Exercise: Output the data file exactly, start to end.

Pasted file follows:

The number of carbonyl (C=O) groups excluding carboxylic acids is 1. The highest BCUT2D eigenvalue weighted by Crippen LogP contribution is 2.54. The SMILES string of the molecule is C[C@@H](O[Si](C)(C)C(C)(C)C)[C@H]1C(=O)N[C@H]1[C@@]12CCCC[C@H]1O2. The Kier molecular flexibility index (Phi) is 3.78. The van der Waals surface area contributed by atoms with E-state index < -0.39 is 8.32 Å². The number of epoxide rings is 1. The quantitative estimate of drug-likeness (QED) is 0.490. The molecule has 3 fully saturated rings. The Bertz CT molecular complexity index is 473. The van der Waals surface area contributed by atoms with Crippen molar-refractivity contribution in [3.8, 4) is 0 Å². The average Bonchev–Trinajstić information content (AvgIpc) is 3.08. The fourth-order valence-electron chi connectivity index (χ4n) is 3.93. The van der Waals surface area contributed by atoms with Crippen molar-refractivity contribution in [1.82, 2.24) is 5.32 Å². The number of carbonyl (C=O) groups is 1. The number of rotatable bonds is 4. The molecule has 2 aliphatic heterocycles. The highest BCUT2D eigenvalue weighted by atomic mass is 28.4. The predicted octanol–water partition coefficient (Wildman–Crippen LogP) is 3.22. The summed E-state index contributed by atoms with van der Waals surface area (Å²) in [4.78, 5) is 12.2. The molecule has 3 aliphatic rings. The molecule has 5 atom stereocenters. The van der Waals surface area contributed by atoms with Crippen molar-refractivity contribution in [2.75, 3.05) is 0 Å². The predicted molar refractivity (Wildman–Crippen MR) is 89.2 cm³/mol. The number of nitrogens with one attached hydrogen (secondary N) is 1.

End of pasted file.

The number of carbonyl (C=O) groups excluding carboxylic acids is 1. The highest BCUT2D eigenvalue weighted by Crippen LogP contribution is 2.54. The SMILES string of the molecule is C[C@@H](O[Si](C)(C)C(C)(C)C)[C@H]1C(=O)N[C@H]1[C@@]12CCCC[C@H]1O2. The Kier molecular flexibility index (Phi) is 3.78. The van der Waals surface area contributed by atoms with E-state index < -0.39 is 8.32 Å². The number of epoxide rings is 1. The quantitative estimate of drug-likeness (QED) is 0.490. The molecule has 3 fully saturated rings. The Bertz CT molecular complexity index is 473. The van der Waals surface area contributed by atoms with Crippen molar-refractivity contribution in [3.8, 4) is 0 Å². The average Bonchev–Trinajstić information content (AvgIpc) is 3.08. The fourth-order valence-electron chi connectivity index (χ4n) is 3.93. The van der Waals surface area contributed by atoms with Crippen molar-refractivity contribution in [1.82, 2.24) is 5.32 Å². The number of carbonyl (C=O) groups is 1. The number of rotatable bonds is 4. The molecule has 2 aliphatic heterocycles. The highest BCUT2D eigenvalue weighted by atomic mass is 28.4. The predicted octanol–water partition coefficient (Wildman–Crippen LogP) is 3.22. The summed E-state index contributed by atoms with van der Waals surface area (Å²) in [4.78, 5) is 12.2. The molecule has 3 aliphatic rings. The molecule has 5 atom stereocenters. The van der Waals surface area contributed by atoms with Crippen molar-refractivity contribution in [2.75, 3.05) is 0 Å². The predicted molar refractivity (Wildman–Crippen MR) is 89.2 cm³/mol. The number of nitrogens with one attached hydrogen (secondary N) is 1.